SpainWelp, forget everything I said about Spain leading up to this FIBA World Cup, because they are now of no concern to Team USA (or France, Lithuania and Serbia, for that matter). After plowing through pool play and its Round of 16 opponent, the Spaniards went up against a Tony Parker-less France squad and lost. We’ll get to what this means for Team USA in a second, but let’s focus on Spain. It’s hard to put into words how devastating a loss this is for them. Aside from winning World Championship gold in 2006, the Pau Gasol Era (even in 2006, Pau was rooting from the sidelines with a broken foot) has been heartbreak city. Dating back to a knockout stage loss to Team USA in the 2004 Olympics (a really bad loss considering everyone was beating Team USA back then), Spain has endured two close Olympic gold medal losses to Team USA, and a poor showing at the 2010 FIBA World Championship, which Pau also sat out.

This one, however, is by far the worst of them all.

In an earlier post, I mentioned how Brazil’s FIBA World Cup run ended in similar fashion Brazil’s soccer team in the FIFA World Cup. But that was based on score only. This, on many levels, is actually much closer to Brazil shitting the bed in FIFA. This tournament was set up for Spain to win. They were finally healthy, featuring a seasoned big man trio of Pau, Marc Gasol and Serge Ibaka, who’d finally figured out his role on the team. While they didn’t have a whole lot of size on the perimeter, they still had NBA-caliber guards in Ricky Rubio, Juan-Carlos Novarro and Jose Calderon. Meanwhile, over on Team USA, Kevin Love and Kevin Durant bailed, while Paul George, well, you know. Plus, this thing was being played in Spain. The final is in Madrid. It’d have been the most hostile anti-American crowd since I don’t even know when. It’s been reported that Pau was only participating because it was taking place in his home country. Sure, the final score of 63-52 isn’t the basketball equivalent of 7-1 in soccer, but putting up only 52 points in front of your home crowd is a rough way to go out.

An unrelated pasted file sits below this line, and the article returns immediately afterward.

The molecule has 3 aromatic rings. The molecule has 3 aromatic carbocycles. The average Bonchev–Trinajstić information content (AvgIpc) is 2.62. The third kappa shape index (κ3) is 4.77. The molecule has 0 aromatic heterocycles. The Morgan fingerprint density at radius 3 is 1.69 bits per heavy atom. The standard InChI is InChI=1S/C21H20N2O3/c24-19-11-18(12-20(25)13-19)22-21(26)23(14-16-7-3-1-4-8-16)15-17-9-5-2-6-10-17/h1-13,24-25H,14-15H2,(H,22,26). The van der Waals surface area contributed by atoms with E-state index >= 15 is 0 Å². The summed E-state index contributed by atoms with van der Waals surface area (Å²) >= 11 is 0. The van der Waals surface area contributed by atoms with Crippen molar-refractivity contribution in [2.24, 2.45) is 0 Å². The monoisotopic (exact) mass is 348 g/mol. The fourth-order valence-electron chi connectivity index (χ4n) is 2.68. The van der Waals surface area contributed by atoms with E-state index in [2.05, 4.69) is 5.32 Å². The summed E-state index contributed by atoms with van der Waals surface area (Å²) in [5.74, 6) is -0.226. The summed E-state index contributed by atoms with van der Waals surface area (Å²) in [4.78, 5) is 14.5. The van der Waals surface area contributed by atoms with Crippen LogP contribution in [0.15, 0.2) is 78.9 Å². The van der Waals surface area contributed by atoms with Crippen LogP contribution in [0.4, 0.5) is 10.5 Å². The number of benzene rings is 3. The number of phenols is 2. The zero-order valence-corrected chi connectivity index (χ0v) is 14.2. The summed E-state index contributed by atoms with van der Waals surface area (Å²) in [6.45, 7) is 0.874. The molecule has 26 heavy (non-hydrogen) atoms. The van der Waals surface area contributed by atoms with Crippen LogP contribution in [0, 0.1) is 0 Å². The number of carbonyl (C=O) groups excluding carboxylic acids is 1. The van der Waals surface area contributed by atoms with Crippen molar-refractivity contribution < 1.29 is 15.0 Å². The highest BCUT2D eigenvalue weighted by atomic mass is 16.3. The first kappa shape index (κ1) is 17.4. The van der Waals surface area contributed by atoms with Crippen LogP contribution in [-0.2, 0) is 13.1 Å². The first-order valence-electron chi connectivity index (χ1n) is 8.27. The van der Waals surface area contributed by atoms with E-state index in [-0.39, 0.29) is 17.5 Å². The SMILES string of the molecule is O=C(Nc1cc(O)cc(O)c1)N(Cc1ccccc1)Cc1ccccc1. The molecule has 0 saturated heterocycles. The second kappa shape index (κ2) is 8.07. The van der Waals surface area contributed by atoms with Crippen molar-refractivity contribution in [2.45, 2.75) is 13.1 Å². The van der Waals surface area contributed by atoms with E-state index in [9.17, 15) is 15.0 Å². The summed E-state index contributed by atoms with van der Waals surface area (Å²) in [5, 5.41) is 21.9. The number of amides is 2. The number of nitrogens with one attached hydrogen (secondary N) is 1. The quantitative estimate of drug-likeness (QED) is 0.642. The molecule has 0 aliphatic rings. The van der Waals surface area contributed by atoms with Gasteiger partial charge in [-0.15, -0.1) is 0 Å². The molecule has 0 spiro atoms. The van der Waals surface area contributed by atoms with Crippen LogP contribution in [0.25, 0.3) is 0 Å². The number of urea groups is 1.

As for Team USA, after what transpired today, we can’t assume any remaining game is a gimme. But Spain’s loss certainly presents a far more favorable road to gold. They play Lithuania on Thursday in the first semifinal, and if everything goes according to plan, will await the winner of Serbia-France on Friday. The final is on Sunday, and with a far less hostile crowd to deal with, no matter who they may end up playing will be an easier task than even the 2010 final, which they had to play against Turkey in Istanbul. for now, all we can say is take care of business and don’t look ahead.